Sallie and Amy are a little frightening but I expected a higher level of thought from Mr. Maketa. Perhaps a regional planning team to coordinate regional strategy will be the way to ensure as many needs can be met as possible with dwindling revenues.
Mr. Routon brings up an interesting point with speculation that Terry Maketa (may) be positioning himself for a run at the Mayor Chair - at the same time Sallie Clark is also subject to the same rumor: never having recovered from the shock of having lost in her first bid to Lionel Rivera!
With each of these two individuals potentially in the mix, Terry quite competent, Sallie marginally so, it brings up what appears to be a definite problem for the entire region: The total lack of unity, cohesion and true cooperation between the city, the county and the related civic organizations that must work well in a coordinated fashion to meet the growing needs of an increasingly unemployed population.
This tax has been a direct slap in the face by Mrs Lathen and cohorts at not only the city, the concept of 'unity' but the Mayor and does not address the best needs of the community. To my knowledge, after minor research, and confirmed by the county, this tax measure has not been discussed by the county with any single other entity in the area! While we are still looking, I have seen no evidence this measure has any support from any individual, entity or organization need to have a chance of winning. Yet, it has the potential of being a threat to the extension of the PPRTA which has been of great benefit to the entire area.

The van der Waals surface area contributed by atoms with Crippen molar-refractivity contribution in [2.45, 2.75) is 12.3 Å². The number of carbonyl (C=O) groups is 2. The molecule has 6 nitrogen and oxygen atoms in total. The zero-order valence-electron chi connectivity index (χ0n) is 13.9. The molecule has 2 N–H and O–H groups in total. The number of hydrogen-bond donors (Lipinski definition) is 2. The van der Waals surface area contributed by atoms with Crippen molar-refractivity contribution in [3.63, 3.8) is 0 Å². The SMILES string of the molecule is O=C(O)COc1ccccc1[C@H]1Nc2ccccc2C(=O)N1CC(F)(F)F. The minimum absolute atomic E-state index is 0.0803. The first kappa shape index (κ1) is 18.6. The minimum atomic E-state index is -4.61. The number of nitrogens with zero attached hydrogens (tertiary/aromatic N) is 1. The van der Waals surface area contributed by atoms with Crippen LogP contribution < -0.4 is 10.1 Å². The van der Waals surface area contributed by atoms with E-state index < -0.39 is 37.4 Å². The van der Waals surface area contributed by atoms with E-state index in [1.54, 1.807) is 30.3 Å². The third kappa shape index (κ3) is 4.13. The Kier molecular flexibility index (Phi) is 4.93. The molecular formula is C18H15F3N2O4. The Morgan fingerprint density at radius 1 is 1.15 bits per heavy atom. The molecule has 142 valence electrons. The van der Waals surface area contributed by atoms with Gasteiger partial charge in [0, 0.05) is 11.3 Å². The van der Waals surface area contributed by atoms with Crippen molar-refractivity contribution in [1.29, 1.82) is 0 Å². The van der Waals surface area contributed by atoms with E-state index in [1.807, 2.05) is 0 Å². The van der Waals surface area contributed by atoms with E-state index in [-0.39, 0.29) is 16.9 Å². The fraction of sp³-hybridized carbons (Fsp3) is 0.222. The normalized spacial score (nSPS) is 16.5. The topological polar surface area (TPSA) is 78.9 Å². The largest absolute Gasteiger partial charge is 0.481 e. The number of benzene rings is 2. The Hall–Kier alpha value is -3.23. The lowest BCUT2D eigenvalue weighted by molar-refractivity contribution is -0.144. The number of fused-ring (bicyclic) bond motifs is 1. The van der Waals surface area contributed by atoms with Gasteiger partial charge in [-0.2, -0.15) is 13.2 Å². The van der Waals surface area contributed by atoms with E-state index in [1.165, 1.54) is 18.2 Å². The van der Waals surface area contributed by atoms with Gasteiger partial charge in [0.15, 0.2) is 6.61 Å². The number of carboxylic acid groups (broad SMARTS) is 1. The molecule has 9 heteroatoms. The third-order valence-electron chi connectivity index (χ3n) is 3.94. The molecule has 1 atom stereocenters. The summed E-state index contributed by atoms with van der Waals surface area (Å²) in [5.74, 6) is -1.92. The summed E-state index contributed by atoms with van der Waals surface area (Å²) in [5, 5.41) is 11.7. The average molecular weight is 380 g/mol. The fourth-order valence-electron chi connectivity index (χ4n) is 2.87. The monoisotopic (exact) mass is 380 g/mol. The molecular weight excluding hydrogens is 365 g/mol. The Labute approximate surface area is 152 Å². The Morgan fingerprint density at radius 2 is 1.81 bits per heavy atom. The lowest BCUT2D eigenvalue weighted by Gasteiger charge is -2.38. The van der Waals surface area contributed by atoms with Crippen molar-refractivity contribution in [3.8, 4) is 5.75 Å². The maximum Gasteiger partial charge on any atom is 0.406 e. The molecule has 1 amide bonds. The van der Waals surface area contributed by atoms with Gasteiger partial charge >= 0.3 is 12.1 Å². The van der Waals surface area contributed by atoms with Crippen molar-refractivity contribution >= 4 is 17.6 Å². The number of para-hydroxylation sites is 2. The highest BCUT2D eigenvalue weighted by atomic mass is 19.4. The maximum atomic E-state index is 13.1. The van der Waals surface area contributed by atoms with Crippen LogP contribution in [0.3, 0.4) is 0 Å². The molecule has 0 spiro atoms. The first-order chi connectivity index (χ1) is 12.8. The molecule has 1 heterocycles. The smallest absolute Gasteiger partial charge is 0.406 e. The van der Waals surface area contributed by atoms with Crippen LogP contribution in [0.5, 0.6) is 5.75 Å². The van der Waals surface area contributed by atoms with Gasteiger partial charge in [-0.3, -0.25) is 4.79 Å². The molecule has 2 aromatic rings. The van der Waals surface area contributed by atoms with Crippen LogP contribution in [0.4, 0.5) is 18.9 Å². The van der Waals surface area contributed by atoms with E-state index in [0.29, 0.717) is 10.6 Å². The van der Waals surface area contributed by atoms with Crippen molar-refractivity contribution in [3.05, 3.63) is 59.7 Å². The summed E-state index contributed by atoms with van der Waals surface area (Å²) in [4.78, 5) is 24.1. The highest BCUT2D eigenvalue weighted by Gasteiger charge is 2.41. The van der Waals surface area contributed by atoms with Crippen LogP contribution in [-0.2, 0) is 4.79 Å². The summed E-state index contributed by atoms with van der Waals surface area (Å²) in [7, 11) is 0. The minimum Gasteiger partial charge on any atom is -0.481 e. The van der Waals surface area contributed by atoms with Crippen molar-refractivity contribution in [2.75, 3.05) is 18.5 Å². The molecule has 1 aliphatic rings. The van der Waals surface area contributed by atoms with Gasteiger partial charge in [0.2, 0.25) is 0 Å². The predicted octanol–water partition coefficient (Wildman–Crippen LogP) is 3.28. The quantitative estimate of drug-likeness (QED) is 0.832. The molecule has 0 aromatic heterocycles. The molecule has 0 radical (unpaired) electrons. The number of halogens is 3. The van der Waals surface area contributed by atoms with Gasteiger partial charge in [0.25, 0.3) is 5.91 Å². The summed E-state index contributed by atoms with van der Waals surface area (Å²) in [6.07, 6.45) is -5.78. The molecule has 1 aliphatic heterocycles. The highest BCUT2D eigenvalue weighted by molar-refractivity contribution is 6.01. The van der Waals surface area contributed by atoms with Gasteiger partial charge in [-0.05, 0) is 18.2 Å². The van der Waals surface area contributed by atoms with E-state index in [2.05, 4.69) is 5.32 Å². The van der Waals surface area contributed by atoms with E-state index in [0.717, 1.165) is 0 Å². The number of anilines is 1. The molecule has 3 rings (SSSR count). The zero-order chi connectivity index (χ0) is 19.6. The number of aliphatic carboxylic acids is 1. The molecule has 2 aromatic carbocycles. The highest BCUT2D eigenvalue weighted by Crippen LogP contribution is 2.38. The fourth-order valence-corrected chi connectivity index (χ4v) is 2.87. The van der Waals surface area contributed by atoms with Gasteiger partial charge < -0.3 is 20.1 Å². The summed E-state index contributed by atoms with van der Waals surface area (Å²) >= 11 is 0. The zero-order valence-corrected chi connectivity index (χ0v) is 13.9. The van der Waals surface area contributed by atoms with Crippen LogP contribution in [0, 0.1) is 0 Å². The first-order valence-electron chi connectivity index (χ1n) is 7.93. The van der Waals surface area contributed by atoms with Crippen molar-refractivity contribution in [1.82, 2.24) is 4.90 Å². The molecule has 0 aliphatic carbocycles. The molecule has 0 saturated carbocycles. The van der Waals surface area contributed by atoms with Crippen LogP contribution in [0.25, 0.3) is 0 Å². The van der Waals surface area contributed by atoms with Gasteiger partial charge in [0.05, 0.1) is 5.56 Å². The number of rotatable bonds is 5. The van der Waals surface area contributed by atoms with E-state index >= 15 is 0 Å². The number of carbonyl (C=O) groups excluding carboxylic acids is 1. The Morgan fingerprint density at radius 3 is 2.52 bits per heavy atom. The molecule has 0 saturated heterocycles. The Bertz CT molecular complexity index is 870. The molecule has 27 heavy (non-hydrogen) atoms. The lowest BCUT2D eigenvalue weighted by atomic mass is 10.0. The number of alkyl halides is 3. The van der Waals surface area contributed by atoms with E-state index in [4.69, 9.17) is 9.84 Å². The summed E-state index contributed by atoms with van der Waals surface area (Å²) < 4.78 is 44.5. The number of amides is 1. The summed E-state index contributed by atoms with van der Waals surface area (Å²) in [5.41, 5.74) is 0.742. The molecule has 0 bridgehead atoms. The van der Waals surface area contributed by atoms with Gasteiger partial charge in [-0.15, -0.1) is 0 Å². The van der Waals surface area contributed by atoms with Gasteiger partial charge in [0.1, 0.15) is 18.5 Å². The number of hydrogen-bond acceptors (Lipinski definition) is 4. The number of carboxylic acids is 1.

Hopefully, as voters, we will see the need to approve this measure - we need it. An associated 'side need' is that of removing those career amateur politicians at the county level who have proven to be a roadblock to progress. Clark-Lathen-Hisey. Clark now and Hisey and Lathen in the future.
The matter of Amy Lathen 'going rogue' with the AmyTerryTax - coming off the county's rather childish performance in front of city council over the distribution of funds for the future PPRTA program is an example of the lack of true collaboration that the region is well-known for. Angelou Economics, the firm which produced the Project 6035 report now gathering dust somewhere stated one deterrent to local economic development: